• Calculus for Engineers
  • Introduction to Engineering and Design
  • Mechanics of Materials
  • Structural Dynamics

A master's program aims to supplement existing knowledge to help students become experts in the field of civil engineering and also prepare them for senior-level careers. Many programs allow students to pursue a concentration area to further specialize their knowledge and skills. Graduation requirements usually include a capstone design project, where students design and direct a plan that addresses a social, economic and/or environmental issue. At this level, courses include:

  • Engineering Analysis Techniques
  • Fundamentals of Environmental/Water Resources Engineering
  • Engineering Mechanics
  • Quantitative Methods and Financial Analysis for Managers
Electrical Engineering

Electrical engineering degrees heavily emphasize math, physics, and engineering science, as well as the relationship between technology and society, to help prepare students for work with electromagnetic fields and electricity. Coursework covers key topics such as working with sensors, collecting data, processing signals and information, and modeling complex systems. Example courses within a bachelor's degree program include:

  • Physics
  • Chemistry for Engineers
  • Modern Differential Equations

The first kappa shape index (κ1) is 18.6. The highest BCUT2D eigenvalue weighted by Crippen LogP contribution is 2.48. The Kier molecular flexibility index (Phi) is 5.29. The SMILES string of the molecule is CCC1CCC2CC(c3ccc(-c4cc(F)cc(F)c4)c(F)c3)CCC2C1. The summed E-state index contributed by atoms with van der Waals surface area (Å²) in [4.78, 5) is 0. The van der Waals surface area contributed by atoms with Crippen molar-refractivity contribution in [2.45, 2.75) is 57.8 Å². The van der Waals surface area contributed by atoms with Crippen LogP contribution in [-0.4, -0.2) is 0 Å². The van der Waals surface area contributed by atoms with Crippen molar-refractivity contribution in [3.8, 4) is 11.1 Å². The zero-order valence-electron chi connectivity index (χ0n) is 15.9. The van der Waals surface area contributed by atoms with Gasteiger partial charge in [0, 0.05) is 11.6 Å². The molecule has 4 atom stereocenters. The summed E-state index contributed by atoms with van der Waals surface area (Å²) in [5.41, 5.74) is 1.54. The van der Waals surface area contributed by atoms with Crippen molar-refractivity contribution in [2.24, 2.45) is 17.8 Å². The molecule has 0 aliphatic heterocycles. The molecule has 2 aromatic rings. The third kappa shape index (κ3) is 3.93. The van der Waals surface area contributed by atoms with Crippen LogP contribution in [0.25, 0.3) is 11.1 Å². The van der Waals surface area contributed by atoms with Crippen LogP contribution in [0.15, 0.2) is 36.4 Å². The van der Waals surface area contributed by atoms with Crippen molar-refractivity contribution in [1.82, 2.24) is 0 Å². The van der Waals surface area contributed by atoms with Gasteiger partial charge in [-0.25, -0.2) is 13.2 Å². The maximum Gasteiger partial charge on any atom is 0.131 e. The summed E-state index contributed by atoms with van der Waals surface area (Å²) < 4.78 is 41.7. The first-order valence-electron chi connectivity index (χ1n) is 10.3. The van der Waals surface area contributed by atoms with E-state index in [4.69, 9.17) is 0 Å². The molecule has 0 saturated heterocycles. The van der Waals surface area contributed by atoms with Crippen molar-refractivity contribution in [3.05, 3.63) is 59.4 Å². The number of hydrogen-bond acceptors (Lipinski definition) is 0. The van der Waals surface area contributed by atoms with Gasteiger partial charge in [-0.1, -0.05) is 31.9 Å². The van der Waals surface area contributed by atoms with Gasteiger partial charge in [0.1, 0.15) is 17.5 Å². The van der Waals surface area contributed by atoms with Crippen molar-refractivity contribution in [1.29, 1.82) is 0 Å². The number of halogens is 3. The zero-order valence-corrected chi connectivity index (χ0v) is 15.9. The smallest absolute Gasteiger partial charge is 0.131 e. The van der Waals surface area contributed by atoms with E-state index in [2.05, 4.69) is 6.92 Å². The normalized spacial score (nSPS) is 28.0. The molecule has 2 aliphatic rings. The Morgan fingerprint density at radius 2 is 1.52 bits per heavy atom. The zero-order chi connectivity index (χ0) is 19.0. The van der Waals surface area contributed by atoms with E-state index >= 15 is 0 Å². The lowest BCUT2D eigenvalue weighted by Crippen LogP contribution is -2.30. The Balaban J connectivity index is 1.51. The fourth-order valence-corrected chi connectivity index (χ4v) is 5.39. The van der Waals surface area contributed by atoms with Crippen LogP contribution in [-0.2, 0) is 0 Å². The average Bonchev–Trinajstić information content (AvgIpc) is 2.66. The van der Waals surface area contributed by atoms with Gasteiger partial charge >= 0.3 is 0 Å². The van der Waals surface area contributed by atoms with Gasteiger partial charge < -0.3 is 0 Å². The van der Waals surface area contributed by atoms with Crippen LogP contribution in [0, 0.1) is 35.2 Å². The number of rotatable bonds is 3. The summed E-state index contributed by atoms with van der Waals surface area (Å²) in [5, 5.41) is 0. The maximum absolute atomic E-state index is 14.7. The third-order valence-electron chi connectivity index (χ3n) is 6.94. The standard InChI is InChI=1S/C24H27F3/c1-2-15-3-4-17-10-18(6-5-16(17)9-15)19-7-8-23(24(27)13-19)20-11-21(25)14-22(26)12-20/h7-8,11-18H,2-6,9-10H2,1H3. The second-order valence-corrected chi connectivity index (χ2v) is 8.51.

• Fundamentals of Electromagnetics
  • Circuits

A master's program dives deeper into advanced theories and application of electrical engineering principles. Most programs require students to choose a concentration area to master — such as communication systems, electronic circuits, or signal processing — and to complete a graduate-level thesis. Sample course titles are:

  • Integrated Circuit Fabrication Processes
  • Principles and Models of Semiconductor Devices
  • Computer Systems Architecture
  • Wireless Communications
  • VLSI (Very-Large-Scale Integration) & Circuit Design
Industrial Engineering

Industrial engineers are efficiency experts when it comes to production, looking at not only equipment but also the people who use it. Bachelor's students study processes such as logistics and supply chain design, then learn how to make computer simulations to test their designs. An example senior project might be redesigning the library's shelves and modifying its book checkout procedures to increase usability during midterms. Courses could include:

  • Industrial Costs and Controls
  • Project Organization and Management